European grants applicant and supplier ordered to pay £17,925 for colluding in the making of false or untrue applications for grant funding.
On 2 July 2015 Newcastle upon Tyne Crown Court heard that Trevor Bartlett, the Managing Director of Blue Sea Food Company of Paignton, Devon pleaded guilty to five offences of making a false or untrue application for a European Fisheries Fund (EFF) grant. Kevin Moore, a Director of Western Industrial Limited of Ashburton, Devon pleaded guilty to aiding and abetting Mr Bartlett to do so by supplying him with false documents on four separate occasions.
Regulation 5(5) of the Grants for Fishing and Aquaculture Industries Regulations 2007 makes it an offence for a person to give information in an application for a grant which they know to be false or do not believe it to be true. The defendants offered guilty pleas to these offences as an alternative to charges brought under the Fraud Act 2006.
On 5 January 2011 Trevor Bartlett made an application to the Marine Management Organisation (MMO) for funding under the EFF in the sum of £179,000. As part of the application he supplied three quotes which he certified as being independently sourced in accordance with the application process. In fact two of the quotes were false and had been created by Mr Bartlett. Kevin Moore’s firm was the preferred supplier in relation to this application and was given the contract. The grant in the sum of just over £169,000 was paid out after the work was completed prior to the MMO investigation revealing what had occurred.
Trevor Bartlett also admitted that he had knowingly sent false documents as part of four further applications for grant funding between May 2012 and July 2013. The false documents were all in the form of supporting quotes which had been supplied to him by Kevin Moore, his preferred supplier.
Kevin Moore admitted that on each of these four occasions he was Trevor Bartlett’s preferred supplier and he had agreed with Mr Bartlett to create and supply false supporting quotes to stand alongside his own quote for Mr Bartlett to send to the MMO. When questioned by MMO officers, Mr Moore accepted that normally he would expect an applicant to approach two other companies for independent quotes for such projects and he had never worked like this in 25 years.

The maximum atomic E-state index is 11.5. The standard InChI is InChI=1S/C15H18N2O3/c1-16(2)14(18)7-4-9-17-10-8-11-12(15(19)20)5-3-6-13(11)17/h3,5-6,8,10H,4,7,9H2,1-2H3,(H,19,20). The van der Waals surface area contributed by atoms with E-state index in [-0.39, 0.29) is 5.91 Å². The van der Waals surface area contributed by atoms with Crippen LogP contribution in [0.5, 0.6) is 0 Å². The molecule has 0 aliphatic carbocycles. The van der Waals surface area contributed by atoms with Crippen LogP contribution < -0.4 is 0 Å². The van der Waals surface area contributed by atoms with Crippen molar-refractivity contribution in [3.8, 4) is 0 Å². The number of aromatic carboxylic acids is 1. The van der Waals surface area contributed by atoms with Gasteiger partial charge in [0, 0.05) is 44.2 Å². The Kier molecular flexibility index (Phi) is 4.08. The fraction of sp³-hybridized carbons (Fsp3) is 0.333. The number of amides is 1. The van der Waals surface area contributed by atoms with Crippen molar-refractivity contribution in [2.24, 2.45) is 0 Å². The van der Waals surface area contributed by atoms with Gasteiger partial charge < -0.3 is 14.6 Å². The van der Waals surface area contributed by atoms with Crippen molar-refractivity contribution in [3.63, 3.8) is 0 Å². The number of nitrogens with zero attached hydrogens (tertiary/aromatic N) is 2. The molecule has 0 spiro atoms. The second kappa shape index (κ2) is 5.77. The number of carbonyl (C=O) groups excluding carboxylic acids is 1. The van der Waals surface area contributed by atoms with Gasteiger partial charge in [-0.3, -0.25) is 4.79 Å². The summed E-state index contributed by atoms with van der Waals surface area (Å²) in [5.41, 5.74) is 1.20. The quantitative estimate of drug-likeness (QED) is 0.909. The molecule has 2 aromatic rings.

Only one of these four grant applications was processed and paid out in the sum of £75,287. The other three applications were suspended by the MMO pending the result of the investigation.
It was accepted in Court by the MMO that there was no evidence in any of the applications that Mr Moore had inflated his quote or that the money paid out in funding to Mr Bartlett was not used on the projects for which the application for funding was made.
On behalf of Trevor Bartlett the Court received several personal character references and was told of his various charitable works. Neither defendant had any previous convictions.
In sentencing, his Honour Judge Bindloss accepted that the EFF grant process was based to a large extent on trust and that the two supporting quotes provide a measure of assurance to the MMO that the preferred supplier quote represents good value for public money. He said that the MMO could not be expected to check each quote submitted to ensure all quotes were genuine and was entitled to rely on the declaration made by an applicant on every application form that the information supplied was true.
The Judge considered that in all the circumstances the level of harm caused by the defendants’ behaviour was relatively low but that their culpability was high as this was a deliberate deception by both of them designed to “cut through the system”. In addition the offences were repeated over a 2 year period. In Trevor Bartlett’s case he had declared on each of the five applications that the information submitted was true knowing it was not. The Judge felt that to an extent Mr Moore had been pressured into providing the false quotes.
The Court gave the defendants maximum credit for their pleas. Trevor Bartlett was fined a total of £2,800 plus £8,750 in costs and Kevin Moore was fined £2,000 plus £4,375 costs. No order for compensation was made.